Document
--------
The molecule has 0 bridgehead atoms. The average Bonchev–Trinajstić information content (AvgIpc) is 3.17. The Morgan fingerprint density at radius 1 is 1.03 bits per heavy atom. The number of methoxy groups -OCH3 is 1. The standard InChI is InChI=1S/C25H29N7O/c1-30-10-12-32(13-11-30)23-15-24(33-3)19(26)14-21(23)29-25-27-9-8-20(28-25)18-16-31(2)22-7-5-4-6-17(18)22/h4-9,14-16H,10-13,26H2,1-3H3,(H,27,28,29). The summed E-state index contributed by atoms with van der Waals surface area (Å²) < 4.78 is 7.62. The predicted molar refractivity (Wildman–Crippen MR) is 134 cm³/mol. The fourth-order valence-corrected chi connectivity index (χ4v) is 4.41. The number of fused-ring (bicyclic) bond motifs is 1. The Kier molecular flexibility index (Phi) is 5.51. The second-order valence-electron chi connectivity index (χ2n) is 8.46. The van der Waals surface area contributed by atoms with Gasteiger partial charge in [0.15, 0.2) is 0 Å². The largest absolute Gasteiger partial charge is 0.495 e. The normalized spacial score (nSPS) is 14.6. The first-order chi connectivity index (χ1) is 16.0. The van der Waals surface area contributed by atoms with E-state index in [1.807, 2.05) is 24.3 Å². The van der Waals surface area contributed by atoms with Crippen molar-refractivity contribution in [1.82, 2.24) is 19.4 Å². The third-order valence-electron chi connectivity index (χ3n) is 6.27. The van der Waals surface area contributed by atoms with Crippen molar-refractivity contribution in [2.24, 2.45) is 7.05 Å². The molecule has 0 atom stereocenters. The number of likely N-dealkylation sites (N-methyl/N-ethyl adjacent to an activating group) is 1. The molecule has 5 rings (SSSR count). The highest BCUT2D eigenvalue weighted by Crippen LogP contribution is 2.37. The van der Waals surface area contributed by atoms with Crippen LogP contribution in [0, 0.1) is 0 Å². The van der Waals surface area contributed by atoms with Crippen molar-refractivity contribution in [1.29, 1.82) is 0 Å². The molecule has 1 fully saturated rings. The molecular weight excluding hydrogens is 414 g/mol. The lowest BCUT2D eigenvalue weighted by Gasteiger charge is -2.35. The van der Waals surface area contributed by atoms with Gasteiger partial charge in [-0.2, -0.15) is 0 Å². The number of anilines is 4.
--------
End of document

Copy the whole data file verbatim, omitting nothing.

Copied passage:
The molecule has 0 bridgehead atoms. The average Bonchev–Trinajstić information content (AvgIpc) is 3.17. The Morgan fingerprint density at radius 1 is 1.03 bits per heavy atom. The number of methoxy groups -OCH3 is 1. The standard InChI is InChI=1S/C25H29N7O/c1-30-10-12-32(13-11-30)23-15-24(33-3)19(26)14-21(23)29-25-27-9-8-20(28-25)18-16-31(2)22-7-5-4-6-17(18)22/h4-9,14-16H,10-13,26H2,1-3H3,(H,27,28,29). The summed E-state index contributed by atoms with van der Waals surface area (Å²) < 4.78 is 7.62. The predicted molar refractivity (Wildman–Crippen MR) is 134 cm³/mol. The fourth-order valence-corrected chi connectivity index (χ4v) is 4.41. The number of fused-ring (bicyclic) bond motifs is 1. The Kier molecular flexibility index (Phi) is 5.51. The second-order valence-electron chi connectivity index (χ2n) is 8.46. The van der Waals surface area contributed by atoms with Gasteiger partial charge in [0.15, 0.2) is 0 Å². The largest absolute Gasteiger partial charge is 0.495 e. The normalized spacial score (nSPS) is 14.6. The first-order chi connectivity index (χ1) is 16.0. The van der Waals surface area contributed by atoms with E-state index in [1.807, 2.05) is 24.3 Å². The van der Waals surface area contributed by atoms with Crippen molar-refractivity contribution in [1.82, 2.24) is 19.4 Å². The third-order valence-electron chi connectivity index (χ3n) is 6.27. The van der Waals surface area contributed by atoms with Crippen molar-refractivity contribution in [2.24, 2.45) is 7.05 Å². The molecule has 0 atom stereocenters. The number of likely N-dealkylation sites (N-methyl/N-ethyl adjacent to an activating group) is 1. The molecule has 5 rings (SSSR count). The highest BCUT2D eigenvalue weighted by Crippen LogP contribution is 2.37. The van der Waals surface area contributed by atoms with Crippen LogP contribution in [0, 0.1) is 0 Å². The van der Waals surface area contributed by atoms with Crippen molar-refractivity contribution in [1.29, 1.82) is 0 Å². The molecule has 1 fully saturated rings. The molecular weight excluding hydrogens is 414 g/mol. The lowest BCUT2D eigenvalue weighted by Gasteiger charge is -2.35. The van der Waals surface area contributed by atoms with Gasteiger partial charge in [-0.2, -0.15) is 0 Å². The number of anilines is 4.